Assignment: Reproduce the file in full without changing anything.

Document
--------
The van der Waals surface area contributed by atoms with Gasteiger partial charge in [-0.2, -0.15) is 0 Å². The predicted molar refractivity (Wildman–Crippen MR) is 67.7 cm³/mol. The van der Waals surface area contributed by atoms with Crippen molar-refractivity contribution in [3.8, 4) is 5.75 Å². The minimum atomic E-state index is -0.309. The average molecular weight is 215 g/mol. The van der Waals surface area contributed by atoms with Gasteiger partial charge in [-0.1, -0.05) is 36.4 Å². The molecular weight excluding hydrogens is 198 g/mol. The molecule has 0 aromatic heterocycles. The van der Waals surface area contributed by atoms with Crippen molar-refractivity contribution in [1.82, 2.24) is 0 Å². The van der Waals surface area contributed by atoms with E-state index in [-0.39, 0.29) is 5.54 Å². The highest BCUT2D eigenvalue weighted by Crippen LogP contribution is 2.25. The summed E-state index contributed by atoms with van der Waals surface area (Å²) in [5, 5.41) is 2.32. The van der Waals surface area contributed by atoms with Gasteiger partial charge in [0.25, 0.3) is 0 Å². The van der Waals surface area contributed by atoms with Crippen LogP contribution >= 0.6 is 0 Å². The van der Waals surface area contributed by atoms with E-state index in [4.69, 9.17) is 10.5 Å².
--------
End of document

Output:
The van der Waals surface area contributed by atoms with Gasteiger partial charge in [-0.2, -0.15) is 0 Å². The predicted molar refractivity (Wildman–Crippen MR) is 67.7 cm³/mol. The van der Waals surface area contributed by atoms with Crippen molar-refractivity contribution in [3.8, 4) is 5.75 Å². The minimum atomic E-state index is -0.309. The average molecular weight is 215 g/mol. The van der Waals surface area contributed by atoms with Gasteiger partial charge in [-0.1, -0.05) is 36.4 Å². The molecular weight excluding hydrogens is 198 g/mol. The molecule has 0 aromatic heterocycles. The van der Waals surface area contributed by atoms with Crippen molar-refractivity contribution in [1.82, 2.24) is 0 Å². The van der Waals surface area contributed by atoms with E-state index in [-0.39, 0.29) is 5.54 Å². The highest BCUT2D eigenvalue weighted by Crippen LogP contribution is 2.25. The summed E-state index contributed by atoms with van der Waals surface area (Å²) in [5, 5.41) is 2.32. The van der Waals surface area contributed by atoms with Gasteiger partial charge in [0.25, 0.3) is 0 Å². The van der Waals surface area contributed by atoms with Crippen LogP contribution >= 0.6 is 0 Å². The van der Waals surface area contributed by atoms with E-state index in [4.69, 9.17) is 10.5 Å².